2008 Season Rewind: Charde Houston

Undoubtedly, Minnesota's 2008 season was one for the ages. In the franchise's 10th season in the WNBA, the 12 ladies of 2008 captured fans’ hearts with their aggressive, spirited and energetic play. Under the guidance of Don Zierden, the 2008 squad finished the season 16-18, a six-game improvement from 2007. A 2009 playoff appearance seems to be on the horizon for the second-youngest team in the WNBA.

With the season in our rear view mirror and the players flocking overseas, lynxbasketball.com reflects on an exciting 2008 season by taking a look back at each player's campaign. In the sixth installment of this 12-part series, we take a look back at the season of Lynx rookie forward Charde Houston.

Third-Round Steal
Everyone knew Houston had loads of talent coming out of a storied Connecticut Huskies program, but just where the enigmatic forward would land in the 2008 WNBA Draft was anyone's guess. Fortunately for the Lynx, Houston was still sitting there when the 30th pick rolled around. Minnesota snatched her up, marking Houston Minnesota's third selection from a 2008 Final Four participant. While Houston often battled inconsistencies at UCONN that lead to some questions about her pro potential, she quickly put the doubters to rest in her first professional season. Just how good was the 6-1 forward in her rookie year? Houston's 8.8 ppg in 2008 ranked her first since 2000 in scoring among third and fourth round picks in their respective rookie seasons. Furthermore, Houston ranked among the top-10 rookies in scoring (8.8), rebounding (3.7), FG accuracy (49.2%), FT accuracy (74.1%), steals (.91) and minutes (17.6). I'd say the Lynx got quite the steal and a piece to build around in rookie Charde Houston.

So You Think You Can Dance
Minnesota's 9-8 record at home in 2008 gave Houston plenty of opportunities to show off her moves, and that she did. As is tradition after a win, the Lynx players gather around center court to celebrate and form a circle, leaving one player at center stage to steal the show. The player to step to the center more often than any other was… you guessed it, Charde Houston. Dancing to Sugar Hill Gang's “Jump On It,” Houston's moves exemplified the outgoing and likeable personality that made her one of the fan favorites in 2008.

Bench Marks
Houston came off Don Zierden's bench in all 33 games she played in 2008, averaging 8.8 ppg. That's notable because Minnesota's bench, primarily comprised of Houston, Candice Wiggins, Kristen Rasmussen, Vanessa Hayden-Johnson, LaToya Thomas and Navonda Moore, combined to average 33.35 ppg, setting a Lynx record for team bench points in a single season.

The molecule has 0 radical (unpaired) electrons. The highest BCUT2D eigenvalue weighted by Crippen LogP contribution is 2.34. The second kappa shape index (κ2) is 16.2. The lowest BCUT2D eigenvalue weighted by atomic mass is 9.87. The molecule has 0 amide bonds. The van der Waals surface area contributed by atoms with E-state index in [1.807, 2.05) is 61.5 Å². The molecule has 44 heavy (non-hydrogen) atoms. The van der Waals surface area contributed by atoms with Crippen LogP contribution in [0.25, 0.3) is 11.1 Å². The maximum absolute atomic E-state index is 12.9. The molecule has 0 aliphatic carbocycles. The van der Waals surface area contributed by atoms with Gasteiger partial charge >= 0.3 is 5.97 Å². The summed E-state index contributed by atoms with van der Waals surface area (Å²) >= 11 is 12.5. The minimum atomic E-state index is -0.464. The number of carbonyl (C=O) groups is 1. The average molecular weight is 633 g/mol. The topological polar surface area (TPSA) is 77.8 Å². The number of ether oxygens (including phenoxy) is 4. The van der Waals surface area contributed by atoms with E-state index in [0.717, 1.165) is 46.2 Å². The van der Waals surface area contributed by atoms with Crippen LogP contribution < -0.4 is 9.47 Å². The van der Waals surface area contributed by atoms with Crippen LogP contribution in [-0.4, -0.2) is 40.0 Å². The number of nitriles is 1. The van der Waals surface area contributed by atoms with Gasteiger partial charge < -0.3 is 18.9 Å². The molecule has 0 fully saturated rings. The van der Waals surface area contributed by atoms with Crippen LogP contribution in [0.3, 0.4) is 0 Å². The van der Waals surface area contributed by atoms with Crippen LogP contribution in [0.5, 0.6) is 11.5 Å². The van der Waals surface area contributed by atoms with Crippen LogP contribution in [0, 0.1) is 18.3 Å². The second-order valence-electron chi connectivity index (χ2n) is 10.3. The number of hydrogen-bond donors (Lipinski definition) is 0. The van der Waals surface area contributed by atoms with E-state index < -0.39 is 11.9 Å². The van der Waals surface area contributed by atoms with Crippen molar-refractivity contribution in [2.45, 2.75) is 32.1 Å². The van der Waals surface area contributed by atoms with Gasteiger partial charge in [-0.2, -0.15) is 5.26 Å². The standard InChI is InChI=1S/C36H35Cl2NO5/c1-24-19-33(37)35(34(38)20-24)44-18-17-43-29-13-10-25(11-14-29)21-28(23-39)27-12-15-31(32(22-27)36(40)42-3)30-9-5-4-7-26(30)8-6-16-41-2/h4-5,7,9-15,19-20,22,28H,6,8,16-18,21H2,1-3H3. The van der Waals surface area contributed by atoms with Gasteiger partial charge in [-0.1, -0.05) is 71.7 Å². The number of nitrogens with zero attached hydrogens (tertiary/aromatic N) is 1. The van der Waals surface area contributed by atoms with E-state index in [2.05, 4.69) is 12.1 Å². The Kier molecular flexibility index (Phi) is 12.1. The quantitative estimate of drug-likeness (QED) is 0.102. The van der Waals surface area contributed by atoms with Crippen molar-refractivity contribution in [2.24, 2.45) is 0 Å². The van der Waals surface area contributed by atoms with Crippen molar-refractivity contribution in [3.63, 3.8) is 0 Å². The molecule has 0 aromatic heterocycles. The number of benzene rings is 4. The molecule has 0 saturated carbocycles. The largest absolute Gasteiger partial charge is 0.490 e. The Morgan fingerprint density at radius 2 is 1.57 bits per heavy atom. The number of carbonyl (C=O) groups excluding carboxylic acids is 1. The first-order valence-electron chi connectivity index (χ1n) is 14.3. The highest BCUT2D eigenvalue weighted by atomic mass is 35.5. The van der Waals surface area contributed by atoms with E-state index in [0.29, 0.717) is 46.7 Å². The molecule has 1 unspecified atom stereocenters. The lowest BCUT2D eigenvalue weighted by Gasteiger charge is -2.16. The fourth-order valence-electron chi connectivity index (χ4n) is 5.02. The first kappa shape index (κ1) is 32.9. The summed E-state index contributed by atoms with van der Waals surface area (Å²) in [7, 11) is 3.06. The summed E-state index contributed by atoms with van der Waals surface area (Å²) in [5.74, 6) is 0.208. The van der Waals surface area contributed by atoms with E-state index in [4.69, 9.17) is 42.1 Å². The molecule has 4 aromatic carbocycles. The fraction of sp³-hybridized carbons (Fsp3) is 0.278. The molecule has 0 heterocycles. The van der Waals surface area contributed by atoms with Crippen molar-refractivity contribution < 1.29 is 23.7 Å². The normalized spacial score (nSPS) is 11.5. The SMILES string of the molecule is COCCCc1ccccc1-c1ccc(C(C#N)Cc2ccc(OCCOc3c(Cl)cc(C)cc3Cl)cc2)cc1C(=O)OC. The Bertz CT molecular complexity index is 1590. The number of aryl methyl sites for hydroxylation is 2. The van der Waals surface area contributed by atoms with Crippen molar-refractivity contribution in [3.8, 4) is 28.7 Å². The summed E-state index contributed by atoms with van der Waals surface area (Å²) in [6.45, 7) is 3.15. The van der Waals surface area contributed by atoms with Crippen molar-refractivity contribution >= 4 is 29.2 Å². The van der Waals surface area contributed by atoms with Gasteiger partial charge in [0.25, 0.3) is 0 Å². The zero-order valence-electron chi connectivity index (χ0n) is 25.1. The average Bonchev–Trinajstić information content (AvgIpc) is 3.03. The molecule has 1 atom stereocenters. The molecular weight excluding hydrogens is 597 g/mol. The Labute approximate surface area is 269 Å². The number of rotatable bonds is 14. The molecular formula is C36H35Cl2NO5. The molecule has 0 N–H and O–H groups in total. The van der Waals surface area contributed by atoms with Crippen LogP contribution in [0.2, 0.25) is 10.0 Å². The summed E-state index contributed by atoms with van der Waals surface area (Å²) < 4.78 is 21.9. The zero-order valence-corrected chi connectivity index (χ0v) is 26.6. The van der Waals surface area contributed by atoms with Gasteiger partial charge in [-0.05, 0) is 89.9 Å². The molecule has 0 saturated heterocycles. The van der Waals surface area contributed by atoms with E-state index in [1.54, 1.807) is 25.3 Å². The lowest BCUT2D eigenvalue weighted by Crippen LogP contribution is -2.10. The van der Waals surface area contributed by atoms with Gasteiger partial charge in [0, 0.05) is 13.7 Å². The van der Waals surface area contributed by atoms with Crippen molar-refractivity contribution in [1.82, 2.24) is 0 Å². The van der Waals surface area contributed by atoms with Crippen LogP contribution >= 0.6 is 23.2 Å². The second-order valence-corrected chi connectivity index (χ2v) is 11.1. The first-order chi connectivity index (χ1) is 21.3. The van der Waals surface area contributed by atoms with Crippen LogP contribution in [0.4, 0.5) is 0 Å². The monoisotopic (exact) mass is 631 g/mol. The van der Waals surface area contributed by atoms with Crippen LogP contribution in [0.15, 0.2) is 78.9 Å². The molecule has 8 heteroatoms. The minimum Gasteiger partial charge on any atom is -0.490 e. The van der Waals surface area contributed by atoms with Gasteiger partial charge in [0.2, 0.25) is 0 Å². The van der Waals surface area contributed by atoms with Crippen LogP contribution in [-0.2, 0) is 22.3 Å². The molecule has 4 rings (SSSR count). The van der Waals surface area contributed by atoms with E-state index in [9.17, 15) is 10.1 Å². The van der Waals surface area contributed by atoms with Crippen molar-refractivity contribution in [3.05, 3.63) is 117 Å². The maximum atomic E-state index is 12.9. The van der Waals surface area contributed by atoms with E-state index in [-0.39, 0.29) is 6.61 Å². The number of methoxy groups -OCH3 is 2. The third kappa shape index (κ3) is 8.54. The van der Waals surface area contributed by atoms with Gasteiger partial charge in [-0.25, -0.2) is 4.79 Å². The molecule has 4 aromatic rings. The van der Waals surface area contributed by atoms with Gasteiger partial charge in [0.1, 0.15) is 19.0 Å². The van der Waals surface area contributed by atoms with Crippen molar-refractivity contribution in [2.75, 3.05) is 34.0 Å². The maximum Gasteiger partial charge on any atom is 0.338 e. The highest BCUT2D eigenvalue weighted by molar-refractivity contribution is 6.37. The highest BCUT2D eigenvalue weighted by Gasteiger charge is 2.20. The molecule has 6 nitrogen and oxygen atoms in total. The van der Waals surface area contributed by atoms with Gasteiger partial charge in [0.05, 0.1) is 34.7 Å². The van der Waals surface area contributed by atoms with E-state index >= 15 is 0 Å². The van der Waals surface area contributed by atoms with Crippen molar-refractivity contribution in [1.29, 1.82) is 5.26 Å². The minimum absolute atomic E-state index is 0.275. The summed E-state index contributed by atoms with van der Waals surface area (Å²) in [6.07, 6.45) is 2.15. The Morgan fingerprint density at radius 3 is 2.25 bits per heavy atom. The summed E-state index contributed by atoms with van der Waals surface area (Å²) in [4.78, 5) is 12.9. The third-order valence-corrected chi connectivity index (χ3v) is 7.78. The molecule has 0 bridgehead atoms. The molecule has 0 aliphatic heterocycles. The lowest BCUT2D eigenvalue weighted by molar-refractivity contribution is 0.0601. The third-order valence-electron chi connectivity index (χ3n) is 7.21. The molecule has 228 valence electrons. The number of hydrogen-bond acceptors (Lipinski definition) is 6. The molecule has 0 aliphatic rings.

2008 Game to Remember
We all recall the way Houston burst on to the scene by scoring 21 points in Minnesota's unforgettable season-opening win over the 2007 WNBA Champion Detroit Shock. But as for her best game in 2008, we'll go with two weeks later when she again led the Lynx to a victory over another 2007 Finals participant, this time the Western Conference's Phoenix Mercury. The Lynx came into the May 31 contest at Target Center looking to extend a franchise-best three game winning streak to start the season. Minnesota started strong, jumping out to a 44-36 advantage at half. Phoenix would close the gap to one point midway through the fourth quarter before Houston and company would take over. Houston combined with fellow rookies Nicky Anosike and Candice Wiggins to score the next 10 points in a Minnesota 10-1 game-deciding run that gave Minnesota its fourth consecutive win to open the season. In the 94-83 win, Houston finished with 18 points, a career-high 13 rebounds and two steals in just under 28 minutes off the bench. With the double-double, Houston became the first Lynx rookie to record a point/rebound double-double since Nicole Ohlde accomplished the feat in 2004. In addition, at the time, the 13 rebounds tied for the fourth highest total ever recorded by a Lynx player.

Final 2008 Statistics

Charde Houston 33 0 17.6 .492 .000 .741 .80 2.90 3.70 .8 .91 .39 1.67 2.10 8.8
Next up: Navonda Moore